India also alleged "Canadian diplomatic interference" in its internal affairs. (File)
The government has sought the downsizing of Canada's diplomatic presence in India amid a crisis that blew up over Canadian Prime Minister Justin Trudeau's charge that India got a Khalistani terrorist killed in their country.
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Justin Trudeau today repeated his charge that "Indian government agents" were involved in the June killing of Hardeep Singh Nijjar, a Canadian citizen who was a wanted terrorist in India. He said there are "credible reasons to believe" so, but did not give any evidence.
India has angrily rejected the allegation and flagged "politically condoned hate crimes and criminal violence" in Canada. The government said Canada has not shared any information regarding Nijjar's killing.
India also alleged "Canadian diplomatic interference" in its internal affairs and sought to reduce the number of Canadian diplomats working in the country. The foreign ministry said the Canadian diplomatic presence in India is larger than what India has and needs to be downsized.
The government has suspended visa services in Canada citing "security threats" that are not allowing their officials to carry out visa functions. "You are aware of the security threats being faced by our High Commissions and Consulates in Canada... this has disrupted their normal functioning," the foreign ministry said.
The diplomatic row blew up Tuesday with both countries expelling senior diplomats and issuing travel advisories. India has asked its citizens living in Canada and those travelling there to exercise "utmost caution" in view of growing anti-India activities.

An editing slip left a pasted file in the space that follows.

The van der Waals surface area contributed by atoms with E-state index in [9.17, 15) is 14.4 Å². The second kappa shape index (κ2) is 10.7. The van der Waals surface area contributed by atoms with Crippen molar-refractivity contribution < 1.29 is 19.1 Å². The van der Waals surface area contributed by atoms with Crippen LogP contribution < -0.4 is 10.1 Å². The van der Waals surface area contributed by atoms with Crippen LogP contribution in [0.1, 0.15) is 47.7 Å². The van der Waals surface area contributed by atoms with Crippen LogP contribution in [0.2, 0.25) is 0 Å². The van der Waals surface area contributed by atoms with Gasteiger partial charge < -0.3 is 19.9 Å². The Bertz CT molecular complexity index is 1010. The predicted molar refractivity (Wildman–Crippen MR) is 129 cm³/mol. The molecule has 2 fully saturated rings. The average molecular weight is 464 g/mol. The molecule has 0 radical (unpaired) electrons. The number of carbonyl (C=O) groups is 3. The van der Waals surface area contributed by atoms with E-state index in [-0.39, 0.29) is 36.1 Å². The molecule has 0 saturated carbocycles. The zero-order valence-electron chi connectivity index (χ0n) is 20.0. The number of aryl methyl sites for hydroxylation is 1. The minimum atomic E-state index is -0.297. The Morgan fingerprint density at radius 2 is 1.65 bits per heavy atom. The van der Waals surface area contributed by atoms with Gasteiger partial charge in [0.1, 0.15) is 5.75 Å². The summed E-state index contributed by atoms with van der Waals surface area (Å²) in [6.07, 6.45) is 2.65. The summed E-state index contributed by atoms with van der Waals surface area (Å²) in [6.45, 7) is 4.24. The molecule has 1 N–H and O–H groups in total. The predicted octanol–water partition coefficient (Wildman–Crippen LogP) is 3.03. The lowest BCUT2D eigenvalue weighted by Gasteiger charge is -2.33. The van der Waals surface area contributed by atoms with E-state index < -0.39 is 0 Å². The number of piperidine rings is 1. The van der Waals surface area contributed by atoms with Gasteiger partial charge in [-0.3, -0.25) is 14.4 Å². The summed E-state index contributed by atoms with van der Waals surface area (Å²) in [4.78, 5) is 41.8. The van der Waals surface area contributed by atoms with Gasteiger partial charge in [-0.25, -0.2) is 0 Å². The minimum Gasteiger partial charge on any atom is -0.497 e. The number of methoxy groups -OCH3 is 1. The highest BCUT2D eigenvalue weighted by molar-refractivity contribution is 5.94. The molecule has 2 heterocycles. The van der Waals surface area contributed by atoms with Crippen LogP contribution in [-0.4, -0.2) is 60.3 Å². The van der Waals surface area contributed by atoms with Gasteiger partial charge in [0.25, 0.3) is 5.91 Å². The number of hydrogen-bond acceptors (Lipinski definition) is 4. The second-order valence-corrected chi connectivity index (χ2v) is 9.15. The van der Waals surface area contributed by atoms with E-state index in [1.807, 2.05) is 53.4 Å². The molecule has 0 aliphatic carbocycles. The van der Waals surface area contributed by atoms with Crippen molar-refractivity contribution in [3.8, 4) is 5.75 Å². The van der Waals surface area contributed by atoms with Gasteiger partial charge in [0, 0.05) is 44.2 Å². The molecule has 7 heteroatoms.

The two countries had tensions brewing after Prime Minister Narendra Modi scolded Trudeau at the Delhi G20 summit over Khalistan supporters attacking Indian diplomatic missions in Canada. Days later, Canada had postponed a trade mission to India, planned for October.
The India-Canada ties hit a new low after Trudeau linked "Indian agents" to the shooting of Nijjar outside a gurdwara in Surrey. Providing no evidence, he said his government had "credible allegations" of it. India rejected the charge as "absurd".
The US has said that it is in touch with both India and Canada over the issue and that both the countries are important for it. US National Security Advisor Jake Sullivan said the US supports the efforts that are being taken in the investigation and perpetrators held to account.
Voices within the country remain united over the issue. Opposition Congress has backed the government and said that the country's interests and concerns must be kept paramount at all times. Parliamentarian Shashi Tharoor said there is no evidence of any government body linked to the terrorist's killing.
Canada has been among the favoured hubs of expat Sikhs where extremism has mushroomed over the last few years. The past few months saw multiple Khalistani activities in Canada, including protests outside the Indian Embassy and threat posters for Indian diplomats.